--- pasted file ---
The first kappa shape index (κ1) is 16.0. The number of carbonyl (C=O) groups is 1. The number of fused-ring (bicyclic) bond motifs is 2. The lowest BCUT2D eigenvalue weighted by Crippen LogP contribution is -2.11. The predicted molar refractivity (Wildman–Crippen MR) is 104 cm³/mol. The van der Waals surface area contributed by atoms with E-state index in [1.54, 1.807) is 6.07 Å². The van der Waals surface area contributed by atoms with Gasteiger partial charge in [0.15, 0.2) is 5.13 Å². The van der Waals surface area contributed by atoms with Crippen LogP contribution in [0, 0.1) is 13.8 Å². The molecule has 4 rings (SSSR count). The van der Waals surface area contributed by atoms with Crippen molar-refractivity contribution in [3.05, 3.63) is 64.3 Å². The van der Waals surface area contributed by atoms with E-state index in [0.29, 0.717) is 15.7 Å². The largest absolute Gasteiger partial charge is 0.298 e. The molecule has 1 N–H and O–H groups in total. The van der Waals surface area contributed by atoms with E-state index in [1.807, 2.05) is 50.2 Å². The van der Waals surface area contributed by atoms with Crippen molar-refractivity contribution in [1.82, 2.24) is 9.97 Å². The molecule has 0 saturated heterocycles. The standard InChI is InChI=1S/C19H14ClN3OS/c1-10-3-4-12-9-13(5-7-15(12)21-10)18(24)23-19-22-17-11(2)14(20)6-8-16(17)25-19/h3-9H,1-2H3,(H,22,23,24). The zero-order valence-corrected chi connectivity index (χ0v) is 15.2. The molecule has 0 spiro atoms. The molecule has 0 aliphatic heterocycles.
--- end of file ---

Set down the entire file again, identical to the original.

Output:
The first kappa shape index (κ1) is 16.0. The number of carbonyl (C=O) groups is 1. The number of fused-ring (bicyclic) bond motifs is 2. The lowest BCUT2D eigenvalue weighted by Crippen LogP contribution is -2.11. The predicted molar refractivity (Wildman–Crippen MR) is 104 cm³/mol. The van der Waals surface area contributed by atoms with E-state index in [1.54, 1.807) is 6.07 Å². The van der Waals surface area contributed by atoms with Gasteiger partial charge in [0.15, 0.2) is 5.13 Å². The van der Waals surface area contributed by atoms with Crippen LogP contribution in [0, 0.1) is 13.8 Å². The molecule has 4 rings (SSSR count). The van der Waals surface area contributed by atoms with Crippen molar-refractivity contribution in [3.05, 3.63) is 64.3 Å². The van der Waals surface area contributed by atoms with E-state index in [0.29, 0.717) is 15.7 Å². The largest absolute Gasteiger partial charge is 0.298 e. The molecule has 1 N–H and O–H groups in total. The van der Waals surface area contributed by atoms with E-state index in [1.807, 2.05) is 50.2 Å². The van der Waals surface area contributed by atoms with Crippen molar-refractivity contribution in [1.82, 2.24) is 9.97 Å². The molecule has 0 saturated heterocycles. The standard InChI is InChI=1S/C19H14ClN3OS/c1-10-3-4-12-9-13(5-7-15(12)21-10)18(24)23-19-22-17-11(2)14(20)6-8-16(17)25-19/h3-9H,1-2H3,(H,22,23,24). The zero-order valence-corrected chi connectivity index (χ0v) is 15.2. The molecule has 0 spiro atoms. The molecule has 0 aliphatic heterocycles.